Big Mistakes Small Business Owners Make in Writing and Distributing Press Releases
Are your press releases being ignored? Find out if you’re doing something wrong with your publicity efforts.
Getting noticed by the media via a press release is a great way to promote your small business. Not only is it free publicity, but it is also more effective in building a positive reputation for your product or company simply because people trust the news more.
However, not all press releases get published. And while some companies resolve this by hiring their own publicists or getting the services of public relations firms, the costs of doing so can be too expensive for small businesses.
If you’re thinking of writing press releases, here are some of the biggest mistakes small business owners should avoid to keep from having their publicity efforts go to waste:
1. Writing a Sales Pitch.
If you want journalists and editors to pick up your press release, avoid writing pieces that sound too much like a sales pitch.
A press release that sounds too much like an ad is irrelevant for editors. So even if your goal for writing the press release is to increase sales for a product or to promote a business, you should still keep it newsworthy. Make sure it addresses issues that pique the interest of readers or provides solutions to problems.
Remember, not everything is news. So check if your press release has news value.
2. Weak Opening.
Even with a newsworthy story, editors will ignore your press release if you blow it with a weak opening.
The headline, lead sentence, and subtitle (if you have one) are the most important parts of your press release. They tell your audience that the information is for them and convince them to continue reading. If you don’t catch your reader’s attention immediately, don’t expect any results. So take the time to develop a strong opening.
3. Too Much “Fluff” and “Flash.”
When writing press releases, be concise and straight to the point.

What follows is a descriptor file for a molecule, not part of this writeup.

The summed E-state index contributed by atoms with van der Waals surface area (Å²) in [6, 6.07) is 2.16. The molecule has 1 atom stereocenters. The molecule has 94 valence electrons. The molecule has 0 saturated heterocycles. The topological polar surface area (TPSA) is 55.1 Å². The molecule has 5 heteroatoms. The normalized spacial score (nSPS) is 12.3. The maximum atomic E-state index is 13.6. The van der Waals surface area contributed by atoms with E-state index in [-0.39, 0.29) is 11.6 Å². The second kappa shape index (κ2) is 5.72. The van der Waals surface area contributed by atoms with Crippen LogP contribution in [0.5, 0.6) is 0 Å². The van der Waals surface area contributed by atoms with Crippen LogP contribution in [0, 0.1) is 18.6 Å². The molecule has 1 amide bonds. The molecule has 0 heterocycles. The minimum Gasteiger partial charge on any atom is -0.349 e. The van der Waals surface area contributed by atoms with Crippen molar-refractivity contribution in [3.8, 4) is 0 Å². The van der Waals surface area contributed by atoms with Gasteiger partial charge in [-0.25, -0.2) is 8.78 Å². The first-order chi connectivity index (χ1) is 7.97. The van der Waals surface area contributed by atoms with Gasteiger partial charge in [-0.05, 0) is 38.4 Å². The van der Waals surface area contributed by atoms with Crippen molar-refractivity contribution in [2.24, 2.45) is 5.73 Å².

Being concise however does not necessarily mean short and incomplete. Instead, it means telling the complete story using the fewest words possible, making each word count.
You should also avoid jargons, exaggerations, unnecessary adjectives, and embellishments. Keep it simple and informative, and use an objective tone. Stick to the facts and support your claims. Remember, you’re writing a potential news item.
4. Using the Passive Voice.
To keep your stories lively and interesting use strong verbs in the active voice. It not only sounds better, but it is also easier to read and more convincing. So instead of saying, “A groundbreaking product was developed by Company A," write, “Company A developed a groundbreaking product.” Remember, every word counts, so choose your verbs carefully.
5. Bad Formatting.
When it comes to writing press releases, form is just as important as substance, so always make sure your press release is presented in the correct format and contains all the important parts. In formatting paragraphs, always use block formatting, with double spaces in between them. You should also avoid using all uppercase letters and exclamation points.
6. Spelling and Grammatical Errors.
Among the press release mistakes already mentioned, spelling and grammatical errors are the easiest to avoid. Unfortunately, they are also among the most common. So do yourself a favor and proofread your copy before sending it on to editors.
Don’t get tempted by just doing an automatic spell check on your document, though. Even if it’s as simple as pressing the F7 button on your keyboard, doing just that will not guarantee an error-free press release. Instead, print out your document and proofread it offline. If possible, ask someone else to proofread it and get a second opinion.
So you’ve written the perfect press release and it’s just a matter of sending it to editors, right? Well, not quite. Writing it is just half the battle. How and when you distribute your press release is just as important as its writing.
If you’re distributing your press release by yourself, here are a few more mistakes that you should avoid:
7. Not Doing Your Homework.
Unless you have a comprehensive media distribution list, always do your research to find out where, to whom, and how to send your press release.
It is vital to send your press release to the right people, working for the right publication, and within the appropriate geographic area. Blindly sending them to every available publication will only lead to wasted efforts because your press release will appear as irrelevant and end up in the trash.
Also, since publications have different protocols when it comes to press release communications, find out what their editors want and comply with it. They’ll appreciate you for it.
8. Bad Timing.
If you send a press release too close to a major news event that is unrelated to your product or company, editors will just ignore it. On the other hand, if you wait too long before sending your press release, it will just end up as old news. So always choose the best instance when your press release is most newsworthy.
Also keep in mind that editors have deadlines. Never send a press release too close to the deadline. Instead, find out the appropriate “lead time” for each publication you’re distributing the press release to.
©Copyright, 2006, John P. Hayes, Ph.D. See my site at Hayes Worldwide.